The Best Medical Weight Loss Programs Can Help You Overcome Your Struggle With Weight for Good
For many, eating less to weigh less is a go-to weight loss foundation. We know caloric intake directly influences fat storage—but, every year, thousands struggle to shed pounds with these time-tested-and-true methods. For some, “calories in, and calories out,” doesn’t seem to work.
But why is this?
We’d like to introduce you to Carly: one such person who’s tried, for many years, to lose weight by not eating much. She hardly ate breakfast, had a small snack for lunch and would balance a reasonable-sized dinner with restrictive snacks throughout the day. Still, she was gaining weight, year after year.
Carly’s story is one of many which Med-Fit Weight Loss has given a good ending to. Unlike many franchise weight loss programs, a custom-tailored weight loss system empowers clients by acknowledging their body’s needs—and meeting them. As one of the best medical weight loss programs in Denver, Med-Fit Weight Loss helps clients overcome both the body and mind’s unwillingness to change.
The Campfire Body Myth:
To lose weight one must restrict calories to lose fat.
Client: Carly, Age 40+ Results: 70 lbs in 10 months. Metabolism Type: Campfire Body
Carly has the classic “Campfire Body,” which is a body type requiring constant caloric intake for fat-burning fuel. Similar to how a campfire needs wood to stay ignited throughout the day, her metabolism required a steady supply of healthy snacks to avoid shutting down.
Until the Med-Fit Weight Loss program, her body wasn’t getting this fuel. Her campfire often sizzled out, and it was difficult to re-ignite. Her body was trained to store fat—conditioned to hold onto calories as opposed to releasing them. Alongside Med-Fit Weight Loss Program professionals, however, she learned to adopt the practice of “eating more to lose more.”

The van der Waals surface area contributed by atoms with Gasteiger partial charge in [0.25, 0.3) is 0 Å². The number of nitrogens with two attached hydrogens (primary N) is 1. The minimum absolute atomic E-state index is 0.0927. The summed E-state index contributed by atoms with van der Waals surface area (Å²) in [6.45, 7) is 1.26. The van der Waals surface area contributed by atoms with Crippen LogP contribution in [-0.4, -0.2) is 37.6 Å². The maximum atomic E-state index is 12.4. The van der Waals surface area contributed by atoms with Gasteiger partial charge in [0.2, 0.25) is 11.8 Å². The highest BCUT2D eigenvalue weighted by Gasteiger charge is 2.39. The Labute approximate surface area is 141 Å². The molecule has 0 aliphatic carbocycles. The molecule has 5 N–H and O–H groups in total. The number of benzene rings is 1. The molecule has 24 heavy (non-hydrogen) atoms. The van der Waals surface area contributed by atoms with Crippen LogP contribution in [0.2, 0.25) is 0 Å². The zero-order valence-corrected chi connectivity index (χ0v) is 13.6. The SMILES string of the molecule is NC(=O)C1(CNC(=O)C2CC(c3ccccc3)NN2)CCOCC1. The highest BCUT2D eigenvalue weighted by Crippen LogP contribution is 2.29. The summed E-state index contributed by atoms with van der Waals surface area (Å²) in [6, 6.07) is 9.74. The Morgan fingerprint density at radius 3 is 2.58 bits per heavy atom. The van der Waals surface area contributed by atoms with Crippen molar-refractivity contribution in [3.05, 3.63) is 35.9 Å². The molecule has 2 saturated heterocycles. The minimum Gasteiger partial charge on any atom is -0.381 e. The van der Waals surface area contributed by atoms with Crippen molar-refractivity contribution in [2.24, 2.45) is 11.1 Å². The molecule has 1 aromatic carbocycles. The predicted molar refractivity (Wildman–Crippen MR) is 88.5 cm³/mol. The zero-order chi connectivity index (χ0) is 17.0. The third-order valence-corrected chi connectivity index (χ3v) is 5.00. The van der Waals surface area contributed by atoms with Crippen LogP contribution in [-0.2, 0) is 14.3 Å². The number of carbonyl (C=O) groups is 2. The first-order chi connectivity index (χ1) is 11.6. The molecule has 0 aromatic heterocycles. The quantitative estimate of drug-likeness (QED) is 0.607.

Carly found herself at a crossroads when she hit her highest-ever weight: 289 lbs. Desperate to find a program finally capable of reducing her weight, she reflected on the past 33 years—a three-decade period of constant struggle.
Carly frequently heard cracking in her knees, and her child couldn’t wrap his arms around her when the two hugged. Unable to walk up stairs without being winded, often worrying that day-to-day life might even end before her son grew up.
After finding a Denver medical weight loss program promising relief from a life of heavy weight, however, she decided which would change her life. She said goodbye to 33 years of dieting, unflattering clothes, painful knees and an emotional dependence on food—taking the road less traveled. She’d soon regain control over her life, and her future.